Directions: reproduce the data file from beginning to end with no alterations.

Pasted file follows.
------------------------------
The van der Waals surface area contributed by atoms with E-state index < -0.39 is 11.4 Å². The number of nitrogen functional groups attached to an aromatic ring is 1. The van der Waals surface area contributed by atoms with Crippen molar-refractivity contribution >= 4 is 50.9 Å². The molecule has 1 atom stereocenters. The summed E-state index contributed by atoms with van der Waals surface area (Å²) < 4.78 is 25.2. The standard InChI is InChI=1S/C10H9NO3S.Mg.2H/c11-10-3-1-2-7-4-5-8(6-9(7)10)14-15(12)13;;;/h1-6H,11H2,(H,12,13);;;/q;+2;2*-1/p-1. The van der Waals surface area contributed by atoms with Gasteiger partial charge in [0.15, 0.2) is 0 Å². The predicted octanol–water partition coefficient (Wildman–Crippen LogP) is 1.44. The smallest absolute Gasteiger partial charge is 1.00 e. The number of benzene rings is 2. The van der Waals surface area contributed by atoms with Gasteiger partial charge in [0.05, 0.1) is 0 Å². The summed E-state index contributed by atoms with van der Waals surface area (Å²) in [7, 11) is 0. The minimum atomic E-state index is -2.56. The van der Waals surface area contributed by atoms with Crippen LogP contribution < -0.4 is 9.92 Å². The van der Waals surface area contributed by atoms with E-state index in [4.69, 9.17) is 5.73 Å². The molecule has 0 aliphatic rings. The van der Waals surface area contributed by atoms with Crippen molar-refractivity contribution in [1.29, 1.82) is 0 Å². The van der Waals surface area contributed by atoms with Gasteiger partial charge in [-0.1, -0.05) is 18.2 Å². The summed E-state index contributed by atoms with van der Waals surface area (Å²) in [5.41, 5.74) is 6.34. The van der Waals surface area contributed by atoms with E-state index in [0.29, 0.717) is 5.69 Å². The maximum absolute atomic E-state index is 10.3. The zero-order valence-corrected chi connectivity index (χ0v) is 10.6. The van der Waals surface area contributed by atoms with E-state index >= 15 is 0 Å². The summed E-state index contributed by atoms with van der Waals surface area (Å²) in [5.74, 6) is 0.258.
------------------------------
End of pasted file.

The van der Waals surface area contributed by atoms with E-state index < -0.39 is 11.4 Å². The number of nitrogen functional groups attached to an aromatic ring is 1. The van der Waals surface area contributed by atoms with Crippen molar-refractivity contribution >= 4 is 50.9 Å². The molecule has 1 atom stereocenters. The summed E-state index contributed by atoms with van der Waals surface area (Å²) < 4.78 is 25.2. The standard InChI is InChI=1S/C10H9NO3S.Mg.2H/c11-10-3-1-2-7-4-5-8(6-9(7)10)14-15(12)13;;;/h1-6H,11H2,(H,12,13);;;/q;+2;2*-1/p-1. The van der Waals surface area contributed by atoms with Gasteiger partial charge in [0.15, 0.2) is 0 Å². The predicted octanol–water partition coefficient (Wildman–Crippen LogP) is 1.44. The smallest absolute Gasteiger partial charge is 1.00 e. The number of benzene rings is 2. The van der Waals surface area contributed by atoms with Gasteiger partial charge in [0.05, 0.1) is 0 Å². The summed E-state index contributed by atoms with van der Waals surface area (Å²) in [7, 11) is 0. The minimum atomic E-state index is -2.56. The van der Waals surface area contributed by atoms with Crippen LogP contribution < -0.4 is 9.92 Å². The van der Waals surface area contributed by atoms with E-state index in [4.69, 9.17) is 5.73 Å². The molecule has 0 aliphatic rings. The van der Waals surface area contributed by atoms with Crippen molar-refractivity contribution in [1.29, 1.82) is 0 Å². The van der Waals surface area contributed by atoms with Gasteiger partial charge in [-0.1, -0.05) is 18.2 Å². The summed E-state index contributed by atoms with van der Waals surface area (Å²) in [5.41, 5.74) is 6.34. The van der Waals surface area contributed by atoms with E-state index in [0.29, 0.717) is 5.69 Å². The maximum absolute atomic E-state index is 10.3. The zero-order valence-corrected chi connectivity index (χ0v) is 10.6. The van der Waals surface area contributed by atoms with E-state index >= 15 is 0 Å². The summed E-state index contributed by atoms with van der Waals surface area (Å²) in [5.74, 6) is 0.258.